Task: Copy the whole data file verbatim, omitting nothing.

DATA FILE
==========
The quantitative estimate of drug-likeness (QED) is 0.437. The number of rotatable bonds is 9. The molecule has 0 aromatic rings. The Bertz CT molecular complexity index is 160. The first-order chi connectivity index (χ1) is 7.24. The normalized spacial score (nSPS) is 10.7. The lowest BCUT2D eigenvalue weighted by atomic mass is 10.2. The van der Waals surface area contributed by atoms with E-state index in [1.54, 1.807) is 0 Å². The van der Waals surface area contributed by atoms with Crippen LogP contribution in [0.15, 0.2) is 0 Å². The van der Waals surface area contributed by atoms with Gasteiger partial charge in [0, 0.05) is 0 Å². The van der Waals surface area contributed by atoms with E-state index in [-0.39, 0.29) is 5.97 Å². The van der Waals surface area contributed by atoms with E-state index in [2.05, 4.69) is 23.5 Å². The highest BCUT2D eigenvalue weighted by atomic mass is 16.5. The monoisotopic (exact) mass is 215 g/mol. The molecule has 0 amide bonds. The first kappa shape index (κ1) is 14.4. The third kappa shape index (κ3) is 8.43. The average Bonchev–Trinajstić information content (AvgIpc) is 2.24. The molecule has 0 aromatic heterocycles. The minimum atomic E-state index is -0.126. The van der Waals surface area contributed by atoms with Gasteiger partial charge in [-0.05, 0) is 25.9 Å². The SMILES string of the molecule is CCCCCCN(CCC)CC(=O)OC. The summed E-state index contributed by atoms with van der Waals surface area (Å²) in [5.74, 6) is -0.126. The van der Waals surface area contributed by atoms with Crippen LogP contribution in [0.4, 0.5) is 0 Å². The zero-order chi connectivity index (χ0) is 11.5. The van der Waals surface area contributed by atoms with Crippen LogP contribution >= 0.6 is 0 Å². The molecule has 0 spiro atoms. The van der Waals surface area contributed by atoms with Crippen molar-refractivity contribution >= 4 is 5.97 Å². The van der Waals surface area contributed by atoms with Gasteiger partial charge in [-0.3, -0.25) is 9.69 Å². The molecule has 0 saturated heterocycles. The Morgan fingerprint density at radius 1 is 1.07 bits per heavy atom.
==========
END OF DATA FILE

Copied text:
The quantitative estimate of drug-likeness (QED) is 0.437. The number of rotatable bonds is 9. The molecule has 0 aromatic rings. The Bertz CT molecular complexity index is 160. The first-order chi connectivity index (χ1) is 7.24. The normalized spacial score (nSPS) is 10.7. The lowest BCUT2D eigenvalue weighted by atomic mass is 10.2. The van der Waals surface area contributed by atoms with E-state index in [1.54, 1.807) is 0 Å². The van der Waals surface area contributed by atoms with Crippen LogP contribution in [0.15, 0.2) is 0 Å². The van der Waals surface area contributed by atoms with Gasteiger partial charge in [0, 0.05) is 0 Å². The van der Waals surface area contributed by atoms with E-state index in [-0.39, 0.29) is 5.97 Å². The van der Waals surface area contributed by atoms with E-state index in [2.05, 4.69) is 23.5 Å². The highest BCUT2D eigenvalue weighted by atomic mass is 16.5. The monoisotopic (exact) mass is 215 g/mol. The molecule has 0 amide bonds. The first kappa shape index (κ1) is 14.4. The third kappa shape index (κ3) is 8.43. The average Bonchev–Trinajstić information content (AvgIpc) is 2.24. The molecule has 0 aromatic heterocycles. The minimum atomic E-state index is -0.126. The van der Waals surface area contributed by atoms with Gasteiger partial charge in [-0.05, 0) is 25.9 Å². The SMILES string of the molecule is CCCCCCN(CCC)CC(=O)OC. The summed E-state index contributed by atoms with van der Waals surface area (Å²) in [5.74, 6) is -0.126. The van der Waals surface area contributed by atoms with Crippen LogP contribution in [0.4, 0.5) is 0 Å². The zero-order chi connectivity index (χ0) is 11.5. The van der Waals surface area contributed by atoms with Crippen LogP contribution >= 0.6 is 0 Å². The molecule has 0 spiro atoms. The van der Waals surface area contributed by atoms with Crippen molar-refractivity contribution >= 4 is 5.97 Å². The van der Waals surface area contributed by atoms with Gasteiger partial charge in [-0.3, -0.25) is 9.69 Å². The molecule has 0 saturated heterocycles. The Morgan fingerprint density at radius 1 is 1.07 bits per heavy atom.